Small Saul

I recently made a bookstore trip to check out some new books that haven’t made it to our local library yet. While the one book I wanted wasn’t there, I found a really fun, unexpected pick: Small Saul by Ashley Spires.

Saul wanted to be a sailor for as long as he can remember. When he finally comes of age and learns that he’s too small to be accepted into the Navy, he turns to another seafaring career—pirate. Saul enrolls in Pirate College and quickly learns that he’s not quite like the other pirates. He brings his own special skills that the other pirate students don’t find too impressive.

“He did well in navigation, but lacked focus in Looting: The Basics. He was born to sing sea shanties, not to hold a sword.”

After Saul gets his Pirate Diploma and joins the crew of The Rusty Squid, his differences become even more of a challenge. At one point ending him overboard!

Saul stays true to who he is throughout the story – even when he tries, in his own special way, to fit in. He is a wonderful example of the importance of being confident in ourselves and what we each have to offer the world.  With so much talk about bullying going on with children of all ages, Saul’s story provides a good opportunity to ask your children about their experiences with other kids and reinforce all of the things that make them unique and special.

Small Saul is sweet and clever, with a great lesson for kids and some fun references for us parent readers. Spires’ colorful and detail-oriented illustrations are fun and a perfect complement to the story.  The ones of Saul nurturing the gruff pirates with band aids and baked goods definitely made me smile.

Award-winning author and illustrator Ashley Spires’ other books include Binky the Space Cat, Binky to the Rescue and Penguin and the Cupcake.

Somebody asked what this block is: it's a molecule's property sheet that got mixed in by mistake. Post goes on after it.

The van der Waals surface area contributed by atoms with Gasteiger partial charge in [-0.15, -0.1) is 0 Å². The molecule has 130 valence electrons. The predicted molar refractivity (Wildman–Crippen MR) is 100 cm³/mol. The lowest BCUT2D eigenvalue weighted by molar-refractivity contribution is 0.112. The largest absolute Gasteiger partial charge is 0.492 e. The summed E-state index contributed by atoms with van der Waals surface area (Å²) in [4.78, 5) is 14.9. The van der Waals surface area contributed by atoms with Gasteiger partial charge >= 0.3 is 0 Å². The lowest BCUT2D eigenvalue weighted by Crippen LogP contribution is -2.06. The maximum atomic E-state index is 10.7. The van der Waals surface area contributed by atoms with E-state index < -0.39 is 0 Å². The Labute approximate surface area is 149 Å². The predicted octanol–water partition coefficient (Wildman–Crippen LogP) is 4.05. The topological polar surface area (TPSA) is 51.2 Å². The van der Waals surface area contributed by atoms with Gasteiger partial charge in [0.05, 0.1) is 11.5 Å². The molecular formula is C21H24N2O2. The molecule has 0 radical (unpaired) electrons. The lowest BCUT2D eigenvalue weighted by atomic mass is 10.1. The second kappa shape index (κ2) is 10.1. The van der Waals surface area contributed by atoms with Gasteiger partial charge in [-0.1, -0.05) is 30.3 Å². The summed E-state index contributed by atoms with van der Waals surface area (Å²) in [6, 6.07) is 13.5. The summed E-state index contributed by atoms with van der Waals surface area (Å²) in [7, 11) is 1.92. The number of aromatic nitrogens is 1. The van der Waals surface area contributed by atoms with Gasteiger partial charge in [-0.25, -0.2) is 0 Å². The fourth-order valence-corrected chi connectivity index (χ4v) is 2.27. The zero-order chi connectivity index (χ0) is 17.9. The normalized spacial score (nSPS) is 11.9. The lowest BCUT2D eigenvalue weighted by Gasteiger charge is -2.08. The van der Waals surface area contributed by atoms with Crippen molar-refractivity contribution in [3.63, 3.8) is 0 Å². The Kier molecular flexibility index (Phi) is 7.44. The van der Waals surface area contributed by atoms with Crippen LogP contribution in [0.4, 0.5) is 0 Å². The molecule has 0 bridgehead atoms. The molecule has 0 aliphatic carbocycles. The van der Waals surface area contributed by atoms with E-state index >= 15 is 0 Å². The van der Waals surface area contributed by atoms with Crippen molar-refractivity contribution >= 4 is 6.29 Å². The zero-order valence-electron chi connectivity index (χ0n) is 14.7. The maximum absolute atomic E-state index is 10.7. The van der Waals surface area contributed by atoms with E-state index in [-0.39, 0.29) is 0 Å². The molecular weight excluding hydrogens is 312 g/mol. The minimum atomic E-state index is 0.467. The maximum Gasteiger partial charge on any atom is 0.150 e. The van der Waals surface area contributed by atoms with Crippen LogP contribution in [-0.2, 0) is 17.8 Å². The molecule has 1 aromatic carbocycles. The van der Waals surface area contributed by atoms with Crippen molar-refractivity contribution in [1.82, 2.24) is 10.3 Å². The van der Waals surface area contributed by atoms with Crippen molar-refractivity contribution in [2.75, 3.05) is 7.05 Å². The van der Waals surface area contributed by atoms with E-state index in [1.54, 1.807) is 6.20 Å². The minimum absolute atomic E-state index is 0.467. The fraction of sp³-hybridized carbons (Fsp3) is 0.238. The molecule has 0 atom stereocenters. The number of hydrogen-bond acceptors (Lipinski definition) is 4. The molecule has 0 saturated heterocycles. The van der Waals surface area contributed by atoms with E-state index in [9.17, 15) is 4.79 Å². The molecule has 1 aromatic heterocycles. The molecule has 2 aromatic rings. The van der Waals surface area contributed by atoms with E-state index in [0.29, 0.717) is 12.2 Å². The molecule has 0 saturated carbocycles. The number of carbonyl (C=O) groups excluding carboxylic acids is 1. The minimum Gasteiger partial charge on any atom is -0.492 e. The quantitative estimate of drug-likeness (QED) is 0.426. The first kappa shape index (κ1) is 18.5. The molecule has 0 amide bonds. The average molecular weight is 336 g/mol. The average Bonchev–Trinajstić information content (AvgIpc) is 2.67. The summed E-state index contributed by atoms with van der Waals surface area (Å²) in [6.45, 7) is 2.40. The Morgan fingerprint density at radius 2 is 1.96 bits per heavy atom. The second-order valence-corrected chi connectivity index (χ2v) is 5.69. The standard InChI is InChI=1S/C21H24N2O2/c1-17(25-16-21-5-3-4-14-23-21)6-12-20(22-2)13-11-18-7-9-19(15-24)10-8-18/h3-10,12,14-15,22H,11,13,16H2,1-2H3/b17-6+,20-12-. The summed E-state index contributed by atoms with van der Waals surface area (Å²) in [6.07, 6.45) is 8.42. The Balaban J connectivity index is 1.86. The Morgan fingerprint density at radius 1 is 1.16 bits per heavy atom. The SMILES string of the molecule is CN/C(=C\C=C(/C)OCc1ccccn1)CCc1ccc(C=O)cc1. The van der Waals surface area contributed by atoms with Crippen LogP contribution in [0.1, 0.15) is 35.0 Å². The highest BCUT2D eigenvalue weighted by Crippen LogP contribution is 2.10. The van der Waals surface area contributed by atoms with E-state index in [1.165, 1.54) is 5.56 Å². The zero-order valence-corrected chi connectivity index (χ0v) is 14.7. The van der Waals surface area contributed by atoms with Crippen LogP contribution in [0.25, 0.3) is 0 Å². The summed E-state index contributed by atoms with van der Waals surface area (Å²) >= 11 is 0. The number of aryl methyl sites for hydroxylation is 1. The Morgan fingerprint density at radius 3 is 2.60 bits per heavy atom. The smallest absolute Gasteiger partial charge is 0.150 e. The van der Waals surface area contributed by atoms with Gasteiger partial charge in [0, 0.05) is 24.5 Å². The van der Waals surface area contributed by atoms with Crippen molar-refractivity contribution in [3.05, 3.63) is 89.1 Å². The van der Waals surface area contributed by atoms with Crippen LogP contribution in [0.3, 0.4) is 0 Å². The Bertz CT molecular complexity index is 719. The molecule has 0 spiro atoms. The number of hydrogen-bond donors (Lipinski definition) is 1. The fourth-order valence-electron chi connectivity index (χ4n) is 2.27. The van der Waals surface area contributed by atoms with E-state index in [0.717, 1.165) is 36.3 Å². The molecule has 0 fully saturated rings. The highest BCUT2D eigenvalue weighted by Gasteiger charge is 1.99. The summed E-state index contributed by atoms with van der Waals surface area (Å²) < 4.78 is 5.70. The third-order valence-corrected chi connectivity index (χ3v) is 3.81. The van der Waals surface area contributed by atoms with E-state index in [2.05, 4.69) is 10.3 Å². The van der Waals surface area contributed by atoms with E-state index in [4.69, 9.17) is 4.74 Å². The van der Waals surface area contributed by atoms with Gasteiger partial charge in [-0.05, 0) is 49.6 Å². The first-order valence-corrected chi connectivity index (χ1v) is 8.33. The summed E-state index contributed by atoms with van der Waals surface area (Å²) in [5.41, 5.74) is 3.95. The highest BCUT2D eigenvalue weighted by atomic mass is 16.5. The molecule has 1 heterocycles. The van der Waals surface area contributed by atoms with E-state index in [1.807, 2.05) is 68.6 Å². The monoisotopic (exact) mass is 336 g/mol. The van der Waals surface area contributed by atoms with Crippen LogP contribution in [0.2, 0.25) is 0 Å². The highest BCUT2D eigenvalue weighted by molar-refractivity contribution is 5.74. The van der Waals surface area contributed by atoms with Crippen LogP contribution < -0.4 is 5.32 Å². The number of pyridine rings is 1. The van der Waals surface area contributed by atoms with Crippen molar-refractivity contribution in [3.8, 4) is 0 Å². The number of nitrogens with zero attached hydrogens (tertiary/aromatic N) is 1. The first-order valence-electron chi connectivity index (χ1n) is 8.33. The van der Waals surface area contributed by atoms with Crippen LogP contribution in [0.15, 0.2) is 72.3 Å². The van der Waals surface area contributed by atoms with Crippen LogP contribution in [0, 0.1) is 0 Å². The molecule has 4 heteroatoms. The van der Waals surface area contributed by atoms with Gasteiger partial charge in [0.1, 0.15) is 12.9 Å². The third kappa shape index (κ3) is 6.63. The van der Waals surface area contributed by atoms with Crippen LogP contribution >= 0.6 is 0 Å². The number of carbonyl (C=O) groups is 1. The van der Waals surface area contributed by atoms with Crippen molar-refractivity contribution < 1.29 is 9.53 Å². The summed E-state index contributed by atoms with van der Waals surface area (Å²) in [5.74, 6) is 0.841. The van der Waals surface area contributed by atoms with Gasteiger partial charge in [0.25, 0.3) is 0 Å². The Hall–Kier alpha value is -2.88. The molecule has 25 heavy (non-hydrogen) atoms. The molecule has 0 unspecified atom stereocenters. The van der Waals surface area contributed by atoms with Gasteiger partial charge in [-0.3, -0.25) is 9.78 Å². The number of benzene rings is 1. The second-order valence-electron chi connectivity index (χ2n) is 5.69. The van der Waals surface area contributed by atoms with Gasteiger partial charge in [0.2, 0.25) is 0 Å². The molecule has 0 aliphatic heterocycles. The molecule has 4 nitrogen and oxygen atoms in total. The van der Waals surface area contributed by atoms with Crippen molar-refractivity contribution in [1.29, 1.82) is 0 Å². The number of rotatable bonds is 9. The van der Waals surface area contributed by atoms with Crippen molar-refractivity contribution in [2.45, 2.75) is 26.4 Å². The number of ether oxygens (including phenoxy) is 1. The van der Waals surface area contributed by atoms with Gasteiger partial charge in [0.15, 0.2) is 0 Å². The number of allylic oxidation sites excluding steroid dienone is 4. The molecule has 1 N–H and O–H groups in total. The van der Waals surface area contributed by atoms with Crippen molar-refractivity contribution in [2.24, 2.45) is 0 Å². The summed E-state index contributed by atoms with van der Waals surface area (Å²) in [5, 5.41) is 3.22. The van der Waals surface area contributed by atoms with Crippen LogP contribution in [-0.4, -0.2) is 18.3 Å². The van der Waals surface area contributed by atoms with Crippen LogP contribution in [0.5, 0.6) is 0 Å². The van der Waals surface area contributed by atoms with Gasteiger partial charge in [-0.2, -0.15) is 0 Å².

Great for boys and girls, ages 4 years and older.

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The Paperboy

Some books have a way of completely immersing the reader in the story. The Paperboy by Dav Pilkey is one such book. A young boy and his dog on their Saturday morning paper route; as simple as the premise is, the story offers so much more. Set in the dark early morning hours, you go on a journey with the pair as they travel through their neighborhood while the world is asleep.

From the very first page when Pilkey describes the cold mornings, “even in the summer”, the book does a wonderful job of sharing the experience of the paperboy.

And on these cold mornings
the paperboy’s bed is still warm
and it is always hard to get out—even for his dog…
but they do.

The route they travel is so familiar that the boy doesn’t even need to think about where he is going; instead his mind wanders and daydreams. For his dog companion, the path is marked by encounters—the best trees for sniffing, squirrels for chasing and cats for barking at. The beautiful painted illustrations of the town under a night sky, and then the early morning sunrise, are magical. It becomes clear as the story progresses that, while it isn’t easy, he and his dog enjoy this special time together.

The Paperboy offers another important lesson. The young boy gets out of his warm bed, in the cold morning hours, when everyone is asleep because he has a job to do and he takes pride in it. Sharing his story provides a great way to introduce or reinforce responsibility and trust to young children.

David “Dav” Pilkey is a popular author and illustrator of children’s literature. He is best known as the author and illustrator of the Captain Underpants book series. The Paperboy won the Caldecott Honor in 1997.

Perfect for boys and girls ages 4 to 8.

Courage of the Blue Boy